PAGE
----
3. Reaches beyond the Bible. A congregation that has a program of Christian education that takes the day-by-day concerns of its people and gives gives them time and space and leadership in the sacred place to deal with the secular makes a serious witness that all life is holy.
  4. Broadens the subject matter with which they deal. Wherever two or three gather together to wrestle through to some answers, in the power of God who created and who loves and redeems from the foundation of the world.
  5. Participants participate – actively. A discussion is better than a lecture, a variety of activities better than one type.
  6. Affirm the process. Christian Education is always going on. Every sermon preached. Every allocation of funds in any budget. Every cause supported or denied. Every act we do together.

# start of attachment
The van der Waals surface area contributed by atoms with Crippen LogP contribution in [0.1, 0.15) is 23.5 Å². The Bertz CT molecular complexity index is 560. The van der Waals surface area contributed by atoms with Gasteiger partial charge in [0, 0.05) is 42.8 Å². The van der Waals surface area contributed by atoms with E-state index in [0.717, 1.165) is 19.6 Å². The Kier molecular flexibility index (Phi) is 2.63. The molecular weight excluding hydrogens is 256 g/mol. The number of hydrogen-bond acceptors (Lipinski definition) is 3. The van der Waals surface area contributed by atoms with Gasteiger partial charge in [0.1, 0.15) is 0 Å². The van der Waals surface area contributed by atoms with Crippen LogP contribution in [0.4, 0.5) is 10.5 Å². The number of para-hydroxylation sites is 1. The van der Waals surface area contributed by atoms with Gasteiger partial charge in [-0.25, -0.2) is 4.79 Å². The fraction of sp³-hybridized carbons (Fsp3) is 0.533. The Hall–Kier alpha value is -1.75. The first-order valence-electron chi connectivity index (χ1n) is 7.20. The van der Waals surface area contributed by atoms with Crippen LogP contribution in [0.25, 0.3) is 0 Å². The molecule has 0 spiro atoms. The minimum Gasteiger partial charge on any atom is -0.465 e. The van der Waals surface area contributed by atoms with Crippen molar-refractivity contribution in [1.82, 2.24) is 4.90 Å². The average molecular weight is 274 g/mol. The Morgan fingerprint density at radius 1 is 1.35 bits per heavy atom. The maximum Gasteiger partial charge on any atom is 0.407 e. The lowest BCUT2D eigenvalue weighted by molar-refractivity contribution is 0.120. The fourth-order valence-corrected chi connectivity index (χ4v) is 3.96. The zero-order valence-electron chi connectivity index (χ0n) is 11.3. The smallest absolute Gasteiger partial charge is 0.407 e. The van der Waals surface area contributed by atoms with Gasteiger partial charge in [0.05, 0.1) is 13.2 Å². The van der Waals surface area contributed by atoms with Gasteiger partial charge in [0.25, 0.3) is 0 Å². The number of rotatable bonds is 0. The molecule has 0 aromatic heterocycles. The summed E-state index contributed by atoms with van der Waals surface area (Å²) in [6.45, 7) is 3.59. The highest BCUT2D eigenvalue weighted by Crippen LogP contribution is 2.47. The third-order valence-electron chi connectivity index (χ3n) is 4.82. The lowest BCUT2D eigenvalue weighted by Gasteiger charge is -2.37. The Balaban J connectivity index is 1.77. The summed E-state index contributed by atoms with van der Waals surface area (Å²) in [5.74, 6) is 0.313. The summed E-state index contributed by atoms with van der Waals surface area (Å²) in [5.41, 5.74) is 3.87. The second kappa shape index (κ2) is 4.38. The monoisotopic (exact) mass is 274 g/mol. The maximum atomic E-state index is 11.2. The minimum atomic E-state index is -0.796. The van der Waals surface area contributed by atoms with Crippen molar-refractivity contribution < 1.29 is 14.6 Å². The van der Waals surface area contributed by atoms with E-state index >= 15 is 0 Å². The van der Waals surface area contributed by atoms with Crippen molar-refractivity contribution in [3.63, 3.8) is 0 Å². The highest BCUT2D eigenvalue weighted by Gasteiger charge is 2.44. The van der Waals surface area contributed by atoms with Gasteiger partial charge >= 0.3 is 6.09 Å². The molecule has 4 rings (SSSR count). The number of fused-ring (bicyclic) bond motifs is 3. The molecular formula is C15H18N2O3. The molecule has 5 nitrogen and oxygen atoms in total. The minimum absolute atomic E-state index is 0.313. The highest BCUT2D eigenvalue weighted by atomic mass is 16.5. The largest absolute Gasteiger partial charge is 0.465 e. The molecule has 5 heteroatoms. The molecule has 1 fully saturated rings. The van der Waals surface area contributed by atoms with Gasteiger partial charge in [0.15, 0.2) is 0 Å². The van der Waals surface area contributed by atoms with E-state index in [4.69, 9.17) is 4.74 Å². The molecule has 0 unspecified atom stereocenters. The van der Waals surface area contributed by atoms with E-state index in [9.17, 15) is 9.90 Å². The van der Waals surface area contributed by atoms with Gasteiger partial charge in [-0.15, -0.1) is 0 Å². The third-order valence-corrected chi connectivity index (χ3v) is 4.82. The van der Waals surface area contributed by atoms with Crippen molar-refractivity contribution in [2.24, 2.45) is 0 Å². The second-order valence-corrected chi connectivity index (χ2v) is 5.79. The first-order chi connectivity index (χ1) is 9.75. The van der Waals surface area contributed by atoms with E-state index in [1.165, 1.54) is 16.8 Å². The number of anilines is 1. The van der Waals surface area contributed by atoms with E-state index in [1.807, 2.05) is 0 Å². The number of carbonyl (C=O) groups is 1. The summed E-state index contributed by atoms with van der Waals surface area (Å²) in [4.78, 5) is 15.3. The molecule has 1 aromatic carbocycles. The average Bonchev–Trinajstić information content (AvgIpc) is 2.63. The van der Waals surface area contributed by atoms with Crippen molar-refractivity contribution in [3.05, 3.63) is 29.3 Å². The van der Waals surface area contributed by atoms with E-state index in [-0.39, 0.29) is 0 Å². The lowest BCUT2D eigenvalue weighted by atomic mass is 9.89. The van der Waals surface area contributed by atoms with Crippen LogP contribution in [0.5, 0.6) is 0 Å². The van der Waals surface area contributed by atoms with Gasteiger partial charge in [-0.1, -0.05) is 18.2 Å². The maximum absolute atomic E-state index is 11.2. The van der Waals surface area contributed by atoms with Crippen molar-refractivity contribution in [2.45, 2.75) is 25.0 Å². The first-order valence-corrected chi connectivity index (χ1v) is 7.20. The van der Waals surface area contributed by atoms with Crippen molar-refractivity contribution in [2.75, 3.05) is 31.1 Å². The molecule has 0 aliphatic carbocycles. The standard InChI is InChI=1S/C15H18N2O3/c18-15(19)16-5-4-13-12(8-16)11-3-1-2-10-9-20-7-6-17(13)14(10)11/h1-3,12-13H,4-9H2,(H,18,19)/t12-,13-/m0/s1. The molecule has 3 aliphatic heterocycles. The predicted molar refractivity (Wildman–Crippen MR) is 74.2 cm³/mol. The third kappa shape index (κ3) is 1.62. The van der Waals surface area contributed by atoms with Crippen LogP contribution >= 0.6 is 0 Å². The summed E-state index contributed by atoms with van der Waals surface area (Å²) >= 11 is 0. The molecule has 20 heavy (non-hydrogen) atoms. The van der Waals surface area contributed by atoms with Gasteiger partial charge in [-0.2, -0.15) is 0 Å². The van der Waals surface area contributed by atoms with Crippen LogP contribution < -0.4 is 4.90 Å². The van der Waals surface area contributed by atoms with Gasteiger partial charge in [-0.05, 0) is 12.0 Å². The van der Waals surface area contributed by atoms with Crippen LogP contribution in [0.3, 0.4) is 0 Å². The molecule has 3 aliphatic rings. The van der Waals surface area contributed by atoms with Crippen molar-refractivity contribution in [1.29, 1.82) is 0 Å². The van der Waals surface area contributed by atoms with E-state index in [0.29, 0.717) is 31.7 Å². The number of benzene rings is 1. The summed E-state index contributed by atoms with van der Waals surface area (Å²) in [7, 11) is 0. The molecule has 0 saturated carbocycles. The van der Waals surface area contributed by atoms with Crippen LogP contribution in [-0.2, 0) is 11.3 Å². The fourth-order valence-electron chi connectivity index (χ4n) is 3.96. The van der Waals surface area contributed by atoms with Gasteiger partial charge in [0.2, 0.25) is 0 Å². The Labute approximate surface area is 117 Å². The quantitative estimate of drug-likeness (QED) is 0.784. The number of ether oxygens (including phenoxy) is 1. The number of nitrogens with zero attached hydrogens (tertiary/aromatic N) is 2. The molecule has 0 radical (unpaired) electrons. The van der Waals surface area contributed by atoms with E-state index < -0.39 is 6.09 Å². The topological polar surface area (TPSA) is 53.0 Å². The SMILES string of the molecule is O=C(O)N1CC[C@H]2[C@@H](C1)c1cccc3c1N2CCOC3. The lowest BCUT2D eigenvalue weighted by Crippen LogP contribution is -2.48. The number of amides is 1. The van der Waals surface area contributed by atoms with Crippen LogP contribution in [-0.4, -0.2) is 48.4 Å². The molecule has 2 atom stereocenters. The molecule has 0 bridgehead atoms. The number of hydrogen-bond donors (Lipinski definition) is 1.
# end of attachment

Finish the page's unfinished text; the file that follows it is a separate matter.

You can read more about her (and her writings) here:

If I believe that there is a loving God, who has created me and wants me to be a part of a people who will carry the good news of the love of that God to the world, what difference does it make when I go to my office at 9 o’clock Monday morning? What difference does it make in my office that I believe there is a loving God, that God loves me, and that God loves all human beings exactly as God loves me? What different kinds of decisions do I make? What am I called to do in that office?

Verna Dozier, “The Authority of the Laity,” p. 16

The lay person’s primary function is out there in the world. There is a problem when the church becomes the primary focus of their lives.

Verna Dozier, “The Authority of the Laity,” p. 40